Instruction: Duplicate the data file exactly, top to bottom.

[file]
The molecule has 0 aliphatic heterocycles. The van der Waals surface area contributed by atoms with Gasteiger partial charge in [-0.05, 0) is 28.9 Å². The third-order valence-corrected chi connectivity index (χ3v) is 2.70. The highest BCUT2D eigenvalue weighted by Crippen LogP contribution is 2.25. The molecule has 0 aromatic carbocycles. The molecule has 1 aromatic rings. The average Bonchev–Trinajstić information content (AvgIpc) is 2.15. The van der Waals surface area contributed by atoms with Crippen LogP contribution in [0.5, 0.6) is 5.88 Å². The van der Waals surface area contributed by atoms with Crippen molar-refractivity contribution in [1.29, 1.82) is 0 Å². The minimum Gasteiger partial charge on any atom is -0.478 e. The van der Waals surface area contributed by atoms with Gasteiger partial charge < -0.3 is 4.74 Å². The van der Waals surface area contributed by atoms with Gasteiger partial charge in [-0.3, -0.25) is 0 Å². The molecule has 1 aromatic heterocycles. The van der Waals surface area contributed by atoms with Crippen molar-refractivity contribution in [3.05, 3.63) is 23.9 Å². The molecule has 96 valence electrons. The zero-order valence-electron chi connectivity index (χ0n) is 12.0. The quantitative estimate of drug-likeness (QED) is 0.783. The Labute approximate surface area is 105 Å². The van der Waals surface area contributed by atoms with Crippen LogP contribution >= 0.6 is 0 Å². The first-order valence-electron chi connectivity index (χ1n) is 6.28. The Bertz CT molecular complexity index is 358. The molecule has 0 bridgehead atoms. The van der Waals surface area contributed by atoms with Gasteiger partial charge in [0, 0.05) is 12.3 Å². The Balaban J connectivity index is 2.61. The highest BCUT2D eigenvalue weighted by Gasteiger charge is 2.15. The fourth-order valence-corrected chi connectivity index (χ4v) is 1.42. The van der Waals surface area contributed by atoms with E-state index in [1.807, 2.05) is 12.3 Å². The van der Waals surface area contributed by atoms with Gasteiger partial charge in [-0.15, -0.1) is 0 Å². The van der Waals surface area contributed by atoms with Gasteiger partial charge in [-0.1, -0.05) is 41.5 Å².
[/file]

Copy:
The molecule has 0 aliphatic heterocycles. The van der Waals surface area contributed by atoms with Gasteiger partial charge in [-0.05, 0) is 28.9 Å². The third-order valence-corrected chi connectivity index (χ3v) is 2.70. The highest BCUT2D eigenvalue weighted by Crippen LogP contribution is 2.25. The molecule has 0 aromatic carbocycles. The molecule has 1 aromatic rings. The average Bonchev–Trinajstić information content (AvgIpc) is 2.15. The van der Waals surface area contributed by atoms with Crippen LogP contribution in [0.5, 0.6) is 5.88 Å². The van der Waals surface area contributed by atoms with Crippen molar-refractivity contribution in [1.29, 1.82) is 0 Å². The minimum Gasteiger partial charge on any atom is -0.478 e. The van der Waals surface area contributed by atoms with Gasteiger partial charge < -0.3 is 4.74 Å². The van der Waals surface area contributed by atoms with Gasteiger partial charge in [-0.3, -0.25) is 0 Å². The molecule has 1 aromatic heterocycles. The van der Waals surface area contributed by atoms with Crippen molar-refractivity contribution in [3.05, 3.63) is 23.9 Å². The molecule has 96 valence electrons. The zero-order valence-electron chi connectivity index (χ0n) is 12.0. The quantitative estimate of drug-likeness (QED) is 0.783. The Labute approximate surface area is 105 Å². The van der Waals surface area contributed by atoms with Crippen LogP contribution >= 0.6 is 0 Å². The first-order valence-electron chi connectivity index (χ1n) is 6.28. The Bertz CT molecular complexity index is 358. The molecule has 0 bridgehead atoms. The van der Waals surface area contributed by atoms with Gasteiger partial charge in [0, 0.05) is 12.3 Å². The Balaban J connectivity index is 2.61. The highest BCUT2D eigenvalue weighted by Gasteiger charge is 2.15. The fourth-order valence-corrected chi connectivity index (χ4v) is 1.42. The van der Waals surface area contributed by atoms with E-state index in [1.807, 2.05) is 12.3 Å². The van der Waals surface area contributed by atoms with Gasteiger partial charge in [-0.15, -0.1) is 0 Å². The van der Waals surface area contributed by atoms with Gasteiger partial charge in [-0.1, -0.05) is 41.5 Å².